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National Geographic goes 'desi'

By , agencyfaqs! | In | November 02, 2000
After a successful two-and-a-half year run in India, National Geographic Channel has kick-started a marketing blitz to promote its first major India-centric programme - 'A Month in India'

Prachi Joshi Johar
agencyfaqs!
NEW DELHI, November 2

After a successful two-and-a-half year run in India, National Geographic Channel (NGC) has kick-started a marketing blitz to promote its first major India-centric programme - 'A Month in India'. The programme will feature a series of India-based programmes and documentaries with the objective of showcasing country-relevant programming to Indian and Asian viewers.

"'A Month in India' aims to capture untold stories about India," says Deborah Armstrong, vice-president, sales and marketing, NGC Asia. "There have been a whole lot of documentaries on Africa but the Indian continent is not fully explored. We want to bridge this gap by means of our new programme on India. Besides, India is a very important market for us and its dramatic beauty and cultural diversity make it an all the more compelling subject for viewers in India and the rest of the world."

'India Diaries' will be the first six-episode series to be featured in the programme. Guiding the viewer on screen through the series will be famous travelers Aditya Patankar and Mark Shand. India Diaries will feature six 30-minute documentaries shot in different regions of India. These include 'Elephant Wars' and 'Keeping the Faith' filmed in Bengal, 'The Last Dance' filmed in Sonepur, Bihar, 'Unholy Mission' shot in Meghalaya, 'Final Frontier' shot in Arunachal Pradesh and 'Travels with my Eunuch' shot in the state of Gujarat.

'India Diaries' is being produced and directed by Patrick Mark, who has over 15 years experience in producing, directing and writing for networks including the BBC, Channel Four and ITV. Besides 'India Diaries', the other India-based documentaries to be shown in 'A Month in India' include 'Day of the Elephant', 'Nulla Pumbu', 'Tiger's Eye' and 'Father of the Camel'.

To promote the programme, NGC is taking roadshows from New Delhi to Mumbai and Bangalore. In fact, in Delhi, the men behind 'A Month in India'- Aditya Patankar and Mark Shand - would help promote the programme in association with St Stephen's College's wildlife society. NGC has lined up four sponsors, including BPL for the programme.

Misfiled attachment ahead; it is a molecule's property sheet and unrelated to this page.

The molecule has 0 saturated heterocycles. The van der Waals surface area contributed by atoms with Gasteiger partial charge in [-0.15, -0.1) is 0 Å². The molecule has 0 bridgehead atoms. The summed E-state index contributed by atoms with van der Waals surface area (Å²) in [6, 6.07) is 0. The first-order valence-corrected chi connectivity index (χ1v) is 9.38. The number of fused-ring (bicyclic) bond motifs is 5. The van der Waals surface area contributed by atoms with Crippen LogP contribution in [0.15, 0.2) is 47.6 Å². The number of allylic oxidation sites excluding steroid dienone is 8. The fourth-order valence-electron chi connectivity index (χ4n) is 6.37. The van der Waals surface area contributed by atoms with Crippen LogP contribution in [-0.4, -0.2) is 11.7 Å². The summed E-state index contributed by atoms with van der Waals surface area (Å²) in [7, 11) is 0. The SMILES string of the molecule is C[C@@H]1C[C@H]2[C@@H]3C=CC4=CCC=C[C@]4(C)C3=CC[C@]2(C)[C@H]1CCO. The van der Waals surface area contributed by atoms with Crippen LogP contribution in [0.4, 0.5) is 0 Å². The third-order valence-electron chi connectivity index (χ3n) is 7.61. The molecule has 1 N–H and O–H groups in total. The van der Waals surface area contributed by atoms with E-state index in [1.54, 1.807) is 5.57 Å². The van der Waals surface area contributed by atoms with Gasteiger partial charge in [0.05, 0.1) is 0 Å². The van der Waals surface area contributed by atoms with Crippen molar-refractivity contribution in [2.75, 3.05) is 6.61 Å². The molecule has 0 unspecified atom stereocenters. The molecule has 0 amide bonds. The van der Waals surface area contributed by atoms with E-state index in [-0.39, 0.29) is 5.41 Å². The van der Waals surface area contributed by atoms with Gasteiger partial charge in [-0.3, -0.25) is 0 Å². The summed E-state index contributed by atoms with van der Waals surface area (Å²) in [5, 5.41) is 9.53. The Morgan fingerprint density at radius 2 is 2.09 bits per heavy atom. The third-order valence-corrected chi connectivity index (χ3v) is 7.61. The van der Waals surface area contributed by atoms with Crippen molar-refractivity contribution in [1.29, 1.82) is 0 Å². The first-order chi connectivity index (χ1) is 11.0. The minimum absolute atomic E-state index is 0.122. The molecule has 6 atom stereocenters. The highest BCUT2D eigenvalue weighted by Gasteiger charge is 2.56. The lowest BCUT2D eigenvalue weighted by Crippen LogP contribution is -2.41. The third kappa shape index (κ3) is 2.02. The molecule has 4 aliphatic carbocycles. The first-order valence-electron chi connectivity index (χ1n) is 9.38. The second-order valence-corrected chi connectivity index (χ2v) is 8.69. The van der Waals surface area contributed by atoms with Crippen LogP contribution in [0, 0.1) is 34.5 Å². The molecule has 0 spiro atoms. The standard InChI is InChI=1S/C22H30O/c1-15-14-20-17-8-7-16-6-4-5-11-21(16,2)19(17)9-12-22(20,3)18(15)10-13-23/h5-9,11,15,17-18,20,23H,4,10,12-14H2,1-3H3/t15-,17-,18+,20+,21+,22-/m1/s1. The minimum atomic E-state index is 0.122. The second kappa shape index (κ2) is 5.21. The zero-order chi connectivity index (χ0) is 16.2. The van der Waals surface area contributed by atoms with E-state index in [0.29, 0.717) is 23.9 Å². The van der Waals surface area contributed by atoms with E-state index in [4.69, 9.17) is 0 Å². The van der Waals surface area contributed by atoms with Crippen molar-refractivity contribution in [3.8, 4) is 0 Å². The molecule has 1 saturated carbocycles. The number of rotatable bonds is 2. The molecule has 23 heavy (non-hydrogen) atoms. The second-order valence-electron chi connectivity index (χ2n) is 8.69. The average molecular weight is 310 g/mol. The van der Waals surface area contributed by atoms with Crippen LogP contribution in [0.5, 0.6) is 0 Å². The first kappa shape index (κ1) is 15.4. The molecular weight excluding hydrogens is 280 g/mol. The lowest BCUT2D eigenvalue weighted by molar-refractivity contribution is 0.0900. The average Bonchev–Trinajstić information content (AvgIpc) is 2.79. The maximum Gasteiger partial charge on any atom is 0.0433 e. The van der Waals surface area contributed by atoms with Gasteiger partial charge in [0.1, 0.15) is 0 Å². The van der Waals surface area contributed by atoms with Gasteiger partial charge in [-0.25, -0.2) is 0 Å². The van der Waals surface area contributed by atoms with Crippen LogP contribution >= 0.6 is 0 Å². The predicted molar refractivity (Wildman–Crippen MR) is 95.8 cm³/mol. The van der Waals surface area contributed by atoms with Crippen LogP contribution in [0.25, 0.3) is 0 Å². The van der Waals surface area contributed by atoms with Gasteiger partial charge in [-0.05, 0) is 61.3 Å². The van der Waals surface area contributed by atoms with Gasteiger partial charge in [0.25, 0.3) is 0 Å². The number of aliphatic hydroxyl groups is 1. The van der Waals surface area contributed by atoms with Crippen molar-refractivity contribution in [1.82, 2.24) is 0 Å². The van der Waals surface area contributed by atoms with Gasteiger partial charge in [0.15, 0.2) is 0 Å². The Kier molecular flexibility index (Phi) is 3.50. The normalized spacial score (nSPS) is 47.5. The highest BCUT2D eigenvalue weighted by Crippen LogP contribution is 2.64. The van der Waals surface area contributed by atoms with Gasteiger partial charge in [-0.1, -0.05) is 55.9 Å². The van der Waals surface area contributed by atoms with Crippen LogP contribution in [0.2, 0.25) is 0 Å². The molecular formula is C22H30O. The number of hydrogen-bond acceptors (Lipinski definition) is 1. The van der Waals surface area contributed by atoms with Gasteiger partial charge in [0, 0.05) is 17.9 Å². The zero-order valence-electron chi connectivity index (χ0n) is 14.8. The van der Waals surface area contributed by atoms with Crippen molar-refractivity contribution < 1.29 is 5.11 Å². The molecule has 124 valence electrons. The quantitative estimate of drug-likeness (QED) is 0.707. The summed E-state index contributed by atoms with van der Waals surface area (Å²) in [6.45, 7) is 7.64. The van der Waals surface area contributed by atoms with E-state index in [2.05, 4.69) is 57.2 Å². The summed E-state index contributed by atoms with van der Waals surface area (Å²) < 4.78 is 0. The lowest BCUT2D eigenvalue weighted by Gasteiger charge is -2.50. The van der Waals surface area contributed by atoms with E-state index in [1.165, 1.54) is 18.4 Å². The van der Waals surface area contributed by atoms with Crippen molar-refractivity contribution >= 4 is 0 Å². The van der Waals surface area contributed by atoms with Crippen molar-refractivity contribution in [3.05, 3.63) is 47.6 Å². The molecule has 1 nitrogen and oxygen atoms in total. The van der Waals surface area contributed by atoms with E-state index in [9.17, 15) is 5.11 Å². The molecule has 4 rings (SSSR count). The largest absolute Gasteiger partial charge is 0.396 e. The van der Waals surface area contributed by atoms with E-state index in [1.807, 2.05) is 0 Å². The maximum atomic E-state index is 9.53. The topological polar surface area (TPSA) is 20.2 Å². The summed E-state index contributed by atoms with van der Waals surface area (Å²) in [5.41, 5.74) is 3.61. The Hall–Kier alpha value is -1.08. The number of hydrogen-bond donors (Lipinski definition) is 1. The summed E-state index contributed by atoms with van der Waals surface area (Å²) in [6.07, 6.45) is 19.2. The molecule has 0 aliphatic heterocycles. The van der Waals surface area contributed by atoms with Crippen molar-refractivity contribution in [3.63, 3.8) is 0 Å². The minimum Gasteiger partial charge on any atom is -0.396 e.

This India-centric programming is seen as a major step in the channel's efforts to localise its programmes. The channel had started with Hindi programmes about five months ago and currently, NGC offers 14 hours of Hindi programming every week. Says Armstrong, "The Hindi blocks have helped the channel to grow exponentially in the last five months, and during the period we got over 100 new advertisers."

To put things into perspective, the channel has seen a 54 per cent jump in its subscriber base in India within the last one year. Indian cable television subscribers watching NGC jumped from 7.8 million in January 2000 to 12 million currently. NGC currently sells airtime in a majority of its prime-time programming, with over 250 advertisers advertising on the channel.

Reiterating the channel's commitment to localise its programmes, Ward Platt, managing director, NGC Asia, had earlier said, "We have concrete evidence to show that there are more people watching our programmes and watching them longer, if we localise them. This year itself Hindi and Mandarin voice-overs have been added to the channel as part of its localisation plans to make the impact of its shows more international."

NGC is also planning to launch a comprehensive India-specific website in November to boost its presence in the subcontinent.

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